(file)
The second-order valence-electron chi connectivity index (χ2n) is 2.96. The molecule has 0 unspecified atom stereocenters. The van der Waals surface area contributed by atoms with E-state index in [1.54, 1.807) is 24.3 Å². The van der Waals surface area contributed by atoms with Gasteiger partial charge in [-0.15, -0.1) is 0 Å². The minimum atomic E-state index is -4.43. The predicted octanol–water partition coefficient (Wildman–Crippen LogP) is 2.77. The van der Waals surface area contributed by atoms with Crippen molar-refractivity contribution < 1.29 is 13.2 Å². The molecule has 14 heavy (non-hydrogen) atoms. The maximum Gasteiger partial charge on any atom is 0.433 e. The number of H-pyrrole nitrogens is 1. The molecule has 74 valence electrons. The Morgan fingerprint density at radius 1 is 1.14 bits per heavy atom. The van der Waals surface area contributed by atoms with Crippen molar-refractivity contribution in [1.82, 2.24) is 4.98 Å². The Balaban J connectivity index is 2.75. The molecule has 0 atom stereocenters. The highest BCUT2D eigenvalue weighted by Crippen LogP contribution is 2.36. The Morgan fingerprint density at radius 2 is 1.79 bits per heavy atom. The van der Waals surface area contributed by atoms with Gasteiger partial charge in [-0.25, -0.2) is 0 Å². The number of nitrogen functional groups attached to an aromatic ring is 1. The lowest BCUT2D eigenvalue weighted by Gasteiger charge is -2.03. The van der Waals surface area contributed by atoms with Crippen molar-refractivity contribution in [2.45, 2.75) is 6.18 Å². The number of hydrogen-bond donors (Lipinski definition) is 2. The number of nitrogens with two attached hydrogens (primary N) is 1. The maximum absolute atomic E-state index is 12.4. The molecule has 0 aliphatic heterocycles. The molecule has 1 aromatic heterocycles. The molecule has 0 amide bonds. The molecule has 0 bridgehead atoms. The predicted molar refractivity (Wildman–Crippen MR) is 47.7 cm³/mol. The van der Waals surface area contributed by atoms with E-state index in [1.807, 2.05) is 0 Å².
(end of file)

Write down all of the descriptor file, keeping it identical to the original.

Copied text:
The second-order valence-electron chi connectivity index (χ2n) is 2.96. The molecule has 0 unspecified atom stereocenters. The van der Waals surface area contributed by atoms with E-state index in [1.54, 1.807) is 24.3 Å². The van der Waals surface area contributed by atoms with Gasteiger partial charge in [-0.15, -0.1) is 0 Å². The minimum atomic E-state index is -4.43. The predicted octanol–water partition coefficient (Wildman–Crippen LogP) is 2.77. The van der Waals surface area contributed by atoms with Crippen molar-refractivity contribution < 1.29 is 13.2 Å². The molecule has 14 heavy (non-hydrogen) atoms. The maximum Gasteiger partial charge on any atom is 0.433 e. The number of H-pyrrole nitrogens is 1. The molecule has 74 valence electrons. The Morgan fingerprint density at radius 1 is 1.14 bits per heavy atom. The van der Waals surface area contributed by atoms with Crippen molar-refractivity contribution in [1.82, 2.24) is 4.98 Å². The Balaban J connectivity index is 2.75. The molecule has 0 atom stereocenters. The highest BCUT2D eigenvalue weighted by Crippen LogP contribution is 2.36. The Morgan fingerprint density at radius 2 is 1.79 bits per heavy atom. The van der Waals surface area contributed by atoms with Gasteiger partial charge in [-0.25, -0.2) is 0 Å². The number of nitrogen functional groups attached to an aromatic ring is 1. The lowest BCUT2D eigenvalue weighted by Gasteiger charge is -2.03. The van der Waals surface area contributed by atoms with Crippen molar-refractivity contribution in [2.45, 2.75) is 6.18 Å². The number of hydrogen-bond donors (Lipinski definition) is 2. The number of nitrogens with two attached hydrogens (primary N) is 1. The maximum absolute atomic E-state index is 12.4. The molecule has 0 aliphatic heterocycles. The molecule has 1 aromatic heterocycles. The molecule has 0 amide bonds. The molecule has 0 bridgehead atoms. The predicted molar refractivity (Wildman–Crippen MR) is 47.7 cm³/mol. The van der Waals surface area contributed by atoms with E-state index in [1.807, 2.05) is 0 Å².